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Mount Lyell Mines, Queenstown district, Tasmania, Australia
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Latitude: 42°5'S
Longitude: 145°35'E
 
 
A large group of operating and abandoned, open cut and underground copper-silver-gold mine, started in about 1885 by the Mount Lyell Mining and Railway company which operated until 1994 when, after a short closure, a new operator (Copper Mines of Tasmania) resumed operations to this time. In the 100 plus years of the original operations, over 120 million tonnes of ore was produced from several open cut and underground workings. The main mine is the Prince Lyell mine, but the North Lyell mine was of importance also.

The Mt Lyell copper-gold mines produce some excellent crystallised specimens of chalcopyrite, quartz, haematite, dolomite-ankerite and other minerals, particularly in late stage veins. They also contain some rare minerals such as mawsonite, betechtinite, florenceite, woodhousite, hessite, jalpaite, magnesiofoitite, zunyite and stromeyerite. The deposits are generally considered to be of Cambrian volcanic origin, but the occurrence of more typically granite-related minerals like topaz, tourmaline, fluorite, mawsonite and stannoidite, and the late stage, mineralised but undeformed veins, indicates the input of either Cambrian or Devonian granitic influence on the ores, plus local remobilisation during Devonian deformation.

Mineral List

Mineral list contains entries from the region specified including sub-localities
Acanthite
Aikinite
Albite
'Allanite'
Alunite
Anatase
Andradite
Anhydrite
Ankerite
'Apatite'
Arsenopyrite
Baryte
'Bastnäsite'
Berzelianite
Betekhtinite
'Biotite'
Boothite ?
Bornite
Bournonite
Brochantite
Calaverite
Calcite
Chalcanthite
Chalcocite
Chalcopyrite
Chamosite
'Chlorite Group'
Clausthalite
Clinochlore
Clinozoisite
Copper
Covellite
Cubanite
Cuprite
Delafossite ?
Dickite
Digenite
Djurleite
Dolomite ?
Enargite
Florencite-(Ce)
Fluorapatite
Fluorite
Galena
Goethite
Gold
Gorceixite
Gypsum
Hematite
Hessite
Jalpaite ?
Jarosite
Kaolinite
Linarite
Linnaeite ?
Magnesiofoitite
Magnetite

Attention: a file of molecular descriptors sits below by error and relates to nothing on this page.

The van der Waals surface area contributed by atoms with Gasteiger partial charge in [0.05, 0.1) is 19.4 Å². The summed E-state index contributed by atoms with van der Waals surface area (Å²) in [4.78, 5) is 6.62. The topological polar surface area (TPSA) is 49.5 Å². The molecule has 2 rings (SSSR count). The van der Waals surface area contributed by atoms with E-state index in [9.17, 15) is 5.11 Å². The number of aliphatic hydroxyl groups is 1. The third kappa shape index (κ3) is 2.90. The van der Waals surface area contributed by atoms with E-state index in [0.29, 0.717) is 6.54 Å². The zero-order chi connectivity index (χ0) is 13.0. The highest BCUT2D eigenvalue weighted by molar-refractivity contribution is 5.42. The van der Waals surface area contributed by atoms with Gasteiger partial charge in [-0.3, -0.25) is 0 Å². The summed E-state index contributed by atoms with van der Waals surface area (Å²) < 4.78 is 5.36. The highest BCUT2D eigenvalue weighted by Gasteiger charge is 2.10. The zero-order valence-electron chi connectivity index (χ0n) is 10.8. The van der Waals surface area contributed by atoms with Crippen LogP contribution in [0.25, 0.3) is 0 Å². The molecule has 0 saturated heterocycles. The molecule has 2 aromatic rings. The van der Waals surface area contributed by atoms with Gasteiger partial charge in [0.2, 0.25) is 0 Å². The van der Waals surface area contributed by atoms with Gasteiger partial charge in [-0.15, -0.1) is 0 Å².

Malachite
Mawsonite (TL)
Molybdenite
Monazite-(Ce)
Muscovite
var: Illite
var: Sericite
Natroalunite
Paragonite
Pentlandite
Petzite
Pyrite
Pyrophyllite
Pyrrhotite
Quartz
Renierite
Rhodochrosite
Rutile
Siderite
Silver
Sphalerite
Stannoidite ?
Stromeyerite
Svanbergite
Tellurobismuthite ?
Tennantite
Tenorite ?
Tetrahedrite
Topaz
Uraninite
Variscite ?
Vivianite
Wittichenite ?
Woodhouseite
Zircon
Zunyite


147 entries listed. 86 valid minerals. 1 type locality (valid mineral).

Localities in this Region

Australia
Australia

The above list contains all mineral locality references listed on mindat.org. This does not claim to be a complete list. If you know of more minerals from this site, please register so you can add to our database. This locality information is for reference purposes only. You should never attempt to visit any sites listed in mindat.org without first ensuring that you have the permission of the land and/or mineral rights holders for access and that you are aware of all safety precautions necessary.

References

- Bottrill R. and Olubas P, 2007: The Mt. Lyell Mines in Australian and New Zealand Mineral Collector magazine, Issue 4. http://www.lulu.com/content/1717419
- Blainey, G., 1954: The Peaks of Lyell. Parkville Vic., Melbourne University Press. 3rd ed. 341pp.
- Hills, P.B., 1990: Mount Lyell copper-gold-silver deposits. In: Hughes, F.E., (ed.) 1990: Geology of the mineral deposits of Australia and Papua New Guinea. Monog. 16. Australasian Institute of Mining and Metallurgy, Melbourne. 1257-1267.
- Corbett, K.D. (2001): New mapping and interpretations of the Mount Lyell Mining district, Tasmania: a large hybrid Cu-Au system with an exhalative Pb-Zn top. Econ. Geol. 96, 1089-1122

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Copyright © Jolyon Ralph and Ida Chau 1993-2014. Site Map. Locality, mineral & photograph data are the copyright of the individuals who submitted them. Site hosted & developed by Jolyon Ralph. Mindat.org is an online information resource dedicated to providing free mineralogical information to all. Mindat relies on the contributions of thousands of members and supporters. Mindat does not offer minerals for sale. If you would like to add information to improve the quality of our database, then click here to register.
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